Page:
Track Listing: 1. Invisible (performed by La Tarma) (4:07), 2. La Pazzia I (1:43), 3. Grains (1:39), 4. Miniatura I (2:36), 5. Grains II (2:19), 6. Schegge (2:08), 7. Laccabue (0:26), 8. Dove Sei? (3:24), 9. La Pazzia III (0:52), 10. La Pazzia IV (0:51), 11. Esilio (1:32), 12. Mentalist (1:43), 13. Diavoletto (0:40), 14. Miniatura IV (3:02), 15. Sogno di Toni (2:01), 16. Roma (1:42), 17. Cluster (1:22), 18. Toni Funambolo (4:03), 19. Il Gran Signore (performed by La Tarma) (1:17), 20. Con Te (performed by La Tarma)(1:55), 21. Il Soldato Militare (2:12), 22. Invisible (4:09). Ala Bianca Records, 45 minutes 57 seconds.



Words for an End of the World – known in Spanish as Palabras Para un Fin del Mundo – is a documentary feature directed by Manuel Menchón about the life and death of Spanish author and educator Miguel de Unamuno, one of the most prominent victims of his country’s Civil War, and who was an especially vocal critic of Miguel Primo de Rivera and Manuel Azaña, Prime Ministers of Spain prior to the Franco-led revolt. The score is by the exceptional Spanish composer Iván Palomares, who has already written one excellent work in 2020 with Ron Hopper’s Misfortune, and follows it up with this one to really cement himself as one of the best young composers coming out of Spain right now.

The score for Words for an End of the World is a different animal from either Ron Hopper or his 2018 work En las Estrellas in that it is much more minimalist work. Palomares says his score “is not meant to depict suffering or be an elegy to the fallen, but rather to immerse the viewer in the nonsense and incomprehension of this period. In order to do so, I wanted a very unusual palette of instrumental colors with raw, dirty and broken instruments creating new sounds. For Miguel de Unamuno, I recorded and mixed several pianos in order to create a reflective sound on the verge of a breakdown. The circular tintinnabuli in the score – which is inspired by the Estonian classical composer Arvo Pärt – reflects on the Miguel’s imprisonment, while the investigation is represented with a ticking clock, a kind of bomb that will, ultimately explode as the investigation carries on. Finally, layers of old music, atonal harmonies, sound design elements and processed vocals complete the journey into a realm of incomprehension and reflection of how humanity’s endurance of needless conflicts.”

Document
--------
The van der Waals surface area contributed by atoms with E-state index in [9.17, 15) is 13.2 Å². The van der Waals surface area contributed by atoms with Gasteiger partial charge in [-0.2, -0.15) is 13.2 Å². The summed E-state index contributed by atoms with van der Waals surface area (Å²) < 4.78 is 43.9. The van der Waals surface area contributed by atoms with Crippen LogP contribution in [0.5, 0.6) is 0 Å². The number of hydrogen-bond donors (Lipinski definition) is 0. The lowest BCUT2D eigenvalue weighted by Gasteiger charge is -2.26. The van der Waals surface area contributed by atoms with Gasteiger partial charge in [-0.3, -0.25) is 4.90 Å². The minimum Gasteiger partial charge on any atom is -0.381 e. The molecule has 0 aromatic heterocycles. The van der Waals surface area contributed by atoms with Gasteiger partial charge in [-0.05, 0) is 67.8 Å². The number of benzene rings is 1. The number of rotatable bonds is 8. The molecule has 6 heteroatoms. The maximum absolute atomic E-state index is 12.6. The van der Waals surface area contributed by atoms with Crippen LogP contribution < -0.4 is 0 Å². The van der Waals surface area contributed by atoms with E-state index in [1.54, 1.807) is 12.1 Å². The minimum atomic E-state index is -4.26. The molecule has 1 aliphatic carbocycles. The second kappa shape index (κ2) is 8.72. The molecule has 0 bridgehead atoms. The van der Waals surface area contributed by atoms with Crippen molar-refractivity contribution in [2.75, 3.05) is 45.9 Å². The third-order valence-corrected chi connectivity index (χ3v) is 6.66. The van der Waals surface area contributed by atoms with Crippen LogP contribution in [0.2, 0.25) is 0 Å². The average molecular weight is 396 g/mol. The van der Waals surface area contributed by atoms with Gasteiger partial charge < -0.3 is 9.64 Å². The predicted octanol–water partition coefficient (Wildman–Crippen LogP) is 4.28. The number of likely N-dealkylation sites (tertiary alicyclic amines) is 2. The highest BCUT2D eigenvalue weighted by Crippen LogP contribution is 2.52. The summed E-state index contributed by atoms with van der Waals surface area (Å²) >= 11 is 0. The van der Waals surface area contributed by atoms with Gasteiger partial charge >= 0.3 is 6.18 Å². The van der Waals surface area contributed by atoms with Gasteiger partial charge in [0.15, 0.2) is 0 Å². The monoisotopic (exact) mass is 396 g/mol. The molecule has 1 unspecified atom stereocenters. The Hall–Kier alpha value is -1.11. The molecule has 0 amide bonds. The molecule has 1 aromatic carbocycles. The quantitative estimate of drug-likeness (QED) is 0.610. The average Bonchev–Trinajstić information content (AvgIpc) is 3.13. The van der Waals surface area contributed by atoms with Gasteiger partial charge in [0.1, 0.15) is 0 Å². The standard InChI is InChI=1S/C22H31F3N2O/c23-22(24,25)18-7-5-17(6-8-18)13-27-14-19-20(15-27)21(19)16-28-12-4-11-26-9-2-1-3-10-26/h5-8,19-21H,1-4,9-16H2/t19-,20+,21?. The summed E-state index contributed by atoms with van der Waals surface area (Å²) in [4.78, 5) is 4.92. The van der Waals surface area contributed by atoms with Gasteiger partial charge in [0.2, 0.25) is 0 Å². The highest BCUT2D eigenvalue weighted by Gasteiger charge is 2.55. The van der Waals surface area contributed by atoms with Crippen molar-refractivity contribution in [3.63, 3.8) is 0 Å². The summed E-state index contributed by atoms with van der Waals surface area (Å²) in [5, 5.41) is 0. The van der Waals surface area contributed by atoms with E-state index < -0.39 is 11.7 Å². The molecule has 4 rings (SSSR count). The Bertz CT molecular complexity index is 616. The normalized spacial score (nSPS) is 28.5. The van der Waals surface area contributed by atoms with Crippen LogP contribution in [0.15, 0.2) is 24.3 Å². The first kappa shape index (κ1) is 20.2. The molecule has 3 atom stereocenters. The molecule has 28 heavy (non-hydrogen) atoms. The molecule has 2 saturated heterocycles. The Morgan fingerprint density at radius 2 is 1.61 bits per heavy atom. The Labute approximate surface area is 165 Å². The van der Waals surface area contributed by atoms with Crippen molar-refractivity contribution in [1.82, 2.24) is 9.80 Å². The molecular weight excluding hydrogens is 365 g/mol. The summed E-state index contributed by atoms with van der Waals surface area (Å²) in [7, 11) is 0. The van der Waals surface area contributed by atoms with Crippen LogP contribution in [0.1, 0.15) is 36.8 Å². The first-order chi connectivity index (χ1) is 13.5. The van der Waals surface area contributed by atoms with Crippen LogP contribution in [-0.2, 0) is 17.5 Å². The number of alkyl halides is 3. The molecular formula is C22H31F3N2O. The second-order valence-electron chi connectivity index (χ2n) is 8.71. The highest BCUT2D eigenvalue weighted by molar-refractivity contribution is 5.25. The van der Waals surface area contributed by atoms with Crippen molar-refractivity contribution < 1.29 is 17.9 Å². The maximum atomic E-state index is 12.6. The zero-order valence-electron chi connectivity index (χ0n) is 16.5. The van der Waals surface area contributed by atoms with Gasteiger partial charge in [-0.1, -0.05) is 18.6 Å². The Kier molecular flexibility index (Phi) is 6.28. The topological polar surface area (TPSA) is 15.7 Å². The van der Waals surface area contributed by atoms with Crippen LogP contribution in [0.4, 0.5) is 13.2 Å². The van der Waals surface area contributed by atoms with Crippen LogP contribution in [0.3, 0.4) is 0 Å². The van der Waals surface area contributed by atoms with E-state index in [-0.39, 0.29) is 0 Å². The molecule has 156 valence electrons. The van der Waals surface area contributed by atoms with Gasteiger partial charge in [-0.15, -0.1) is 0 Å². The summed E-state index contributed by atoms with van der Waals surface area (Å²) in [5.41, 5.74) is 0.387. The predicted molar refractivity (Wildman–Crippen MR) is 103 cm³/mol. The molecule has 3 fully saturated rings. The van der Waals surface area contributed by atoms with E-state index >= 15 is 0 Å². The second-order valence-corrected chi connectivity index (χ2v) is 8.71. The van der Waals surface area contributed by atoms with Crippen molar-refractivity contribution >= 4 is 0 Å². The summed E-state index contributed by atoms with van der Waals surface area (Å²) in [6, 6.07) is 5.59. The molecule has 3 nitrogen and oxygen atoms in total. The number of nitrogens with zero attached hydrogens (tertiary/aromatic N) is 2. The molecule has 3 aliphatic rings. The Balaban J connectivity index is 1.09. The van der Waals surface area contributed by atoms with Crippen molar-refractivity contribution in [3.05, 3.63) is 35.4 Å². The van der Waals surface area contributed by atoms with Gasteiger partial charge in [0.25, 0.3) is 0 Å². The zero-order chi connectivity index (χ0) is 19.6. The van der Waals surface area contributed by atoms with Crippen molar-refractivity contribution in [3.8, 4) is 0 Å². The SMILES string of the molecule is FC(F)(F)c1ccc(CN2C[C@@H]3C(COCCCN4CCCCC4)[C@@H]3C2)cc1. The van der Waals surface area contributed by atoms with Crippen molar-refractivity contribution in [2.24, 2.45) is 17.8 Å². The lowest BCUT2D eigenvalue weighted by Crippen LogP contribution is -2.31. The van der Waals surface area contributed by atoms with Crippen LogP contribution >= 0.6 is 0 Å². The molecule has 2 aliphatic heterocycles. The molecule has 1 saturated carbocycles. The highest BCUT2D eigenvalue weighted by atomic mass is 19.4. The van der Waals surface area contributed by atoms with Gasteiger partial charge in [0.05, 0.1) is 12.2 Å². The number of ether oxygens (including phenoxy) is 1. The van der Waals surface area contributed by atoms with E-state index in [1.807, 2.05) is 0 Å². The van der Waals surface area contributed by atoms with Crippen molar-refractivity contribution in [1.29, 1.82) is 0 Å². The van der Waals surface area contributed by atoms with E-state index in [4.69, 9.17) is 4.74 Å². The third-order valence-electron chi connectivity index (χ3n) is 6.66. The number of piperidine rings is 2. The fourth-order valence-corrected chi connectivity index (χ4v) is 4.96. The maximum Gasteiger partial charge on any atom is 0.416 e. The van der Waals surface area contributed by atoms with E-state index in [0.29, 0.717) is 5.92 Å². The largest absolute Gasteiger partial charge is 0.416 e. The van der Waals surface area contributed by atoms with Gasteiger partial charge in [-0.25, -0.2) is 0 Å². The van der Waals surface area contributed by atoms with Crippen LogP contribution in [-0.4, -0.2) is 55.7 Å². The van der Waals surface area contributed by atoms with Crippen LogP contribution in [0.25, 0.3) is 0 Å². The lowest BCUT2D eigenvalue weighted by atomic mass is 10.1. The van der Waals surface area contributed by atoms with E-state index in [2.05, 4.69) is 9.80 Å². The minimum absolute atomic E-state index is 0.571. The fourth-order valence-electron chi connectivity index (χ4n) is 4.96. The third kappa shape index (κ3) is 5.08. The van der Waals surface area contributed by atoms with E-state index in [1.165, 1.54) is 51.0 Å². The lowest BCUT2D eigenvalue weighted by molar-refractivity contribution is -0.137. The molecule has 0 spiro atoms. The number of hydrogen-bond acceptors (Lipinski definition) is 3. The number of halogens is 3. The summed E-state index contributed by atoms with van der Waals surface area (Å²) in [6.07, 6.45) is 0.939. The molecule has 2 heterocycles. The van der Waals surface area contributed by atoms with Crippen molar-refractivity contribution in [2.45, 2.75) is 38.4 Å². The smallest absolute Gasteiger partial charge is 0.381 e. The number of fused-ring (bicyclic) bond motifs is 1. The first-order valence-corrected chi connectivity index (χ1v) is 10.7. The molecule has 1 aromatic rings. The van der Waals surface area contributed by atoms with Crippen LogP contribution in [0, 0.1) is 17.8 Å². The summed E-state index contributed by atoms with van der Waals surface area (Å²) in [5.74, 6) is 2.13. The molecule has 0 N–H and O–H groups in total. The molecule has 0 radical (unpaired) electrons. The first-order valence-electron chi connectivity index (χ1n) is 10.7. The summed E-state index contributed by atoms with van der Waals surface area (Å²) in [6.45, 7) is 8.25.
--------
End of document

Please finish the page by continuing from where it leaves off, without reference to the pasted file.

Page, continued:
This all makes for a fascinating, at times meditative score which blends these intense, detailed piano lines with a sense of palpable urgency. The opening “Words for an End of the World” is a perfect example of the tintinnabula style, a mesmerizing set of repeated piano ideas that cast a hypnotic spell, and subsequent cues like “Miguel De Unamuno” build on their magnetic energy. Cues like “Monarchy or Republic” and “I Told You I Would Return” blend them with bubbling synth pulses, while “The Investigation Begins,” “December 31, 1936,” and others focus on the tick-tock ideas mentioned above. “Conspiracies” even has a touch of modern jazz, to add yet another musical layer to the mix.

Some cues are unusual and abstract and border on sound design, notably “Death of Rizal and Birth of the Legion,” “Misfortunes” and “A Song for the Fallen” with their eerie voices, but even though they are difficult to enjoy they are fascinating in their construct. In the end, Words for an End of the World is a score which will reward people with a tolerance for music on the more unusual, experimental side of things; there are none of the gorgeous sweeping themes or full-bodied orchestral passages that we have come to know Palomares for, but the combination of minimalist piano writing and highly-specific highly-targeted manipulation make it a worthwhile listen for anyone with an ear for the strange. The score is available as a digital download from Moviescore Media, and via most good online download stores.

Track Listing: 1. Words for an End of the World (3:09), 2. Monarchy or Republic (1:27), 3. Death of Rizal and Birth of the Legion (1:42), 4. I Told You I Would Return (2:21), 5. The Investigation Begins (2:53), 6. Misfortunes (3:09), 7. Miguel De Unamuno (4:21), 8. A Song for the Fallen (2:53), 9. Conspiracies (1:42), 10. The Investigation Report (2:53), 11. December 31, 1936 (3:55), 12. The Funeral (1:36). Moviescore Media, 32 minutes 08 seconds.

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  1. January 26, 2021 at 9:01 am